San Francisco federal judge rules
for need to look at secret goverment documents
By Julia Cheever, Bay City News Service
June 7, 2006
SAN FRANCISCO (BCN) - A federal judge in San Francisco
has ruled that that he needs to look at classified government
documents before he can proceed with presiding over a surveillance
lawsuit filed against AT&T Corp.
U.S. District Judge Vaughn Walker, in an order issued on Tuesday,
instructed Justice Department lawyers to make the confidential
documents available to him by Friday.
The documents explain why the government claims that a lawsuit
filed against AT&T must be dismissed because proceeding with
the case would allegedly endanger national security.
The lawsuit, filed by the San Francisco-based Electronic Frontier
Foundation on behalf of four Californians, alleges that AT&T
has given the National Security Agency records of millions of
Americans' telephone and Internet communications.
The classified documents include key parts of a government brief
seeking dismissal along with parts of sworn statements by National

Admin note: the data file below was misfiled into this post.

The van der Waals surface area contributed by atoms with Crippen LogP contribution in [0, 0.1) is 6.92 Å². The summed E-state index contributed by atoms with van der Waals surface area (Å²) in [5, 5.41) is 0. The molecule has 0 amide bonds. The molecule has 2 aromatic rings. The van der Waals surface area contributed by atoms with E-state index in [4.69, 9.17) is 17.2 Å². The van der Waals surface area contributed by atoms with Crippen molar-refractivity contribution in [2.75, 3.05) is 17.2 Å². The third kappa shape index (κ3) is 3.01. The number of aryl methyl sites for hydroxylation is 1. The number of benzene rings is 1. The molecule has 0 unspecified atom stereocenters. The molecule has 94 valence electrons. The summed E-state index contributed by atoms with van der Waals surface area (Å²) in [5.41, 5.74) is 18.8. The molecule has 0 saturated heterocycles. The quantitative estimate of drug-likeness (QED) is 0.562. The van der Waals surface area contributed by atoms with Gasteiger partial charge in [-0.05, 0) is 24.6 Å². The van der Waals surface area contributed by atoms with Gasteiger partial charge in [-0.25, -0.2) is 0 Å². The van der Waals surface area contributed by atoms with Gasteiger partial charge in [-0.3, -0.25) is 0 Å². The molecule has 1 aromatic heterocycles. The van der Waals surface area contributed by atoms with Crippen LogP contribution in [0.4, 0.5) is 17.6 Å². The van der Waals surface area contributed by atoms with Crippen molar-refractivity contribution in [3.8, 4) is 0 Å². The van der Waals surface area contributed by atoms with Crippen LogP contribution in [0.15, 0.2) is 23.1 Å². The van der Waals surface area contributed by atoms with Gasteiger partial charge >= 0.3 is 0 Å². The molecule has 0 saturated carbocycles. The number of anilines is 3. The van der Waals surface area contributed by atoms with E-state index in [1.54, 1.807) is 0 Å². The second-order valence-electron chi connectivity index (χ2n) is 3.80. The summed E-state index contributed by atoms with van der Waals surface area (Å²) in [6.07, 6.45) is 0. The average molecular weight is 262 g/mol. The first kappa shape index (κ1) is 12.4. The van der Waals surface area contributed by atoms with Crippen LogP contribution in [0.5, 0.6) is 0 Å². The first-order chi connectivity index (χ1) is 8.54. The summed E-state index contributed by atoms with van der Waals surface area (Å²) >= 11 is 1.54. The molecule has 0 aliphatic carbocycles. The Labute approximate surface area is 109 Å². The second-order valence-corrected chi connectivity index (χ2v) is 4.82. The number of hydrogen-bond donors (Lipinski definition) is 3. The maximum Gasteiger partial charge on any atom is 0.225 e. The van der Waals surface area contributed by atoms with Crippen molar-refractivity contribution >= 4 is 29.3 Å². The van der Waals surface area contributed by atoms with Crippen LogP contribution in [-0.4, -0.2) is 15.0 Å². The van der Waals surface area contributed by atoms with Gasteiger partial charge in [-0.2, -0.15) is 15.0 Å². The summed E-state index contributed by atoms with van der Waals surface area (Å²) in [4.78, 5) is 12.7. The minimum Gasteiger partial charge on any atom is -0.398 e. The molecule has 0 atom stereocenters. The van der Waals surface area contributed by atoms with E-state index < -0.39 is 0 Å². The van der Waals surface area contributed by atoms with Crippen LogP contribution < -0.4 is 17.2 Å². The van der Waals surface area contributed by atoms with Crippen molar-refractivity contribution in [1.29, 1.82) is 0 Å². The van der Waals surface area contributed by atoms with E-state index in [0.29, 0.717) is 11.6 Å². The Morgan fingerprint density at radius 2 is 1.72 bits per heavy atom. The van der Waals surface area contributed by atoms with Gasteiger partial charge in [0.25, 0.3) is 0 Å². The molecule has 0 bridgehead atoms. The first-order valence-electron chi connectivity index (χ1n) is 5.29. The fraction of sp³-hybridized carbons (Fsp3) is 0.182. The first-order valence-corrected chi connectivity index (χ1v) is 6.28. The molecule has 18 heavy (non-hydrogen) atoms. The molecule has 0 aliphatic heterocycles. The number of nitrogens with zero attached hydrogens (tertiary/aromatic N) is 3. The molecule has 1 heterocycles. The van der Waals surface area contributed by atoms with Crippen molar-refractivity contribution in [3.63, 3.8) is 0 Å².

Intelligence Director John Negroponte and NSA Director Keith Alexander.
In an unsealed part of his statement, Negroponte said there would
be "exceptionally grave danger to the national security of
the United States" if the lawsuit is allowed to proceed and
government secrets are revealed.
Walker will hear the government's request for dismissal of the
case on June 23.
Lawyers for the plaintiffs had urged him to decide on that motion
without looking at the secret documents.
But Walker said in his order that "the only prudent way"
for him to balance the due process rights of the plaintiffs and
the government's national security claim is to review the documents.
At a hearing last month, a government lawyer told the judge that
the documents are being held at a secure site at the Justice Department
in Washington D.C. and can be flown to San Francisco for him to
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